Letters Written by Sampson Vryling Stoddard Wilder (1780-1865), a founder of Amherst College to Rev. John White Chickering (1808-1888) over a period of twenty-seven years, with whom he collaborated and shared confidence, as well as a letter to one of his daughters and three letters from one of his daughters to Rev. Chickering and a birth record from Paris of one of Wilder’s daughters.
1821 Extrait du Registre des Actes de Naissance de l’an 1821, Ville de Paris, Préfecture du Département de la Seine. Record in Paris of the birth of Sarah Vrylina Stoddard Wilder on August 16, 1821 at 8:00 A.M. at his hotel particulier then situated at No. 18 Rue de Petit Carreau in Paris, where he did business on the ground floor and lived upstairs. Several persons associated with Wilder in Paris are mentioned in this document.
1830 March 18, Written from Boston, autograph letter signed by S.V.S. Wilder, 2 pages with additional post scriptum. Addressed to Rev. John W. Chickering, Andover. Content about the convention of an Ecclesiastical Council in which the evangelical churches of Harvard, Leominster, Boylston, West Boylston and Marlborough participated and resulted in the unanimous election of Rev. J.W. Chickering as pastor of the church.
1830 April 27, Autograph letter signed by S.V.S. Wilder, written from Mount Pleasant, 2 pages. Addressed to Rev. John W. Chickering, Andover. Wilder’s philanthropy extended to providing a horse named “Pompey,” a cart and a ton of hay for Rev. Chickering, and even instructions for “oiling Pompey’s hoof.” Copies of newspapers and missionary tracts are also mentioned.
1834 February 22, Autograph letter signed from S.V.S. Wilder, written from New York, 3 ½ pages, addressed to Rev. J. W. Chickering, Boston, Massachusetts as “My Dear Pastor.” With an early red ink postmark stamp of “New York Feb 22.” An important letter with significant historical content from Wilder, one written as a banker, just after Andrew Jackson’s re-election on an anti-Bank-of-the-United-States platform. Both Jackson and Van Buren, the Vice-President, are discussed in detail. Amos Kendall, a member of Jackson’s ‘kitchen cabinet’ is also mentioned. “The removal of the depositors from the U. S. Bank is the cause of all the evils which an afflicted Country is now experiencing, & things must go from bad to worse unless a majority in Congress can be found to restore the depositor-[? of] the Bank, & thereby save the Commercial and Manufacturing Community, or a great proportion of them, from utter ruin.”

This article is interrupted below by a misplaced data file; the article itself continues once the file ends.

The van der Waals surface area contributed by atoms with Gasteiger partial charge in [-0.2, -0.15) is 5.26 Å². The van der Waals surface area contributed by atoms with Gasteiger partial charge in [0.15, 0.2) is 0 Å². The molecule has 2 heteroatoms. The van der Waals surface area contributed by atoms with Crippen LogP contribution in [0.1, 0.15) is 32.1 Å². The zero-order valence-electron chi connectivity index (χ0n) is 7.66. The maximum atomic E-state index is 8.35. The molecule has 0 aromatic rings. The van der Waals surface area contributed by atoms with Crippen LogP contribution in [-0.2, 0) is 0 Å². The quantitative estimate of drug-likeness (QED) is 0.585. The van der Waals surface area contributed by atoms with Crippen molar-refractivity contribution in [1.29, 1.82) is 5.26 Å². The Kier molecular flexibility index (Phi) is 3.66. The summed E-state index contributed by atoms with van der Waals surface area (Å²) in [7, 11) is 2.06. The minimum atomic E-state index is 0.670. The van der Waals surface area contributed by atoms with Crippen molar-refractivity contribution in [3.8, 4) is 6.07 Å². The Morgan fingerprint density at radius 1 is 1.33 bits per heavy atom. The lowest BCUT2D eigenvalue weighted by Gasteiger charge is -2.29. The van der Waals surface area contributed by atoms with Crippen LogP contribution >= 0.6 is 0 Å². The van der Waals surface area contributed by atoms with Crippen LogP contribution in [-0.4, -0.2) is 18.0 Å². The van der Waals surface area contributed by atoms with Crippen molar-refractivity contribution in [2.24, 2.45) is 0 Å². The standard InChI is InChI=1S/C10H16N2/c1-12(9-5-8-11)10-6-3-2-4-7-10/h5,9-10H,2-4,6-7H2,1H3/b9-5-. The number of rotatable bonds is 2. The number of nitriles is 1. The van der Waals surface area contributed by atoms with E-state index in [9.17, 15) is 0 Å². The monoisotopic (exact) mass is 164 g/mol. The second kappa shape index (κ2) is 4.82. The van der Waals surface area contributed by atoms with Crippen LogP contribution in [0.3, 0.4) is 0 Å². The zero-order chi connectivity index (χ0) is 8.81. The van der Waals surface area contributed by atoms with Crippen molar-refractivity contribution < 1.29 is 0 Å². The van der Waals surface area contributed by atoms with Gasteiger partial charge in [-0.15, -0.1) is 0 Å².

[1837?] March 10, Autograph letter written by two women, the first page is presumed to be by Francina Haines’ mother, the second, third and additional half-page are written by Francina Haines, who signs in an over-written addition utilizing the left-hand margin of the verso of page 1. A letter written from New York, Washington Place, and with a New York red ink stamped postmark of “Mar 11.” A letter with interesting medical content about the application of leeches: “Forty two leeches have been applied to her side – so she is now very weak …”. This letter has a tear-hole where the wax seal was removed when the letter was opened with a loss of parts of two words. There is a similar tear on page 3 with the loss of parts of a few words.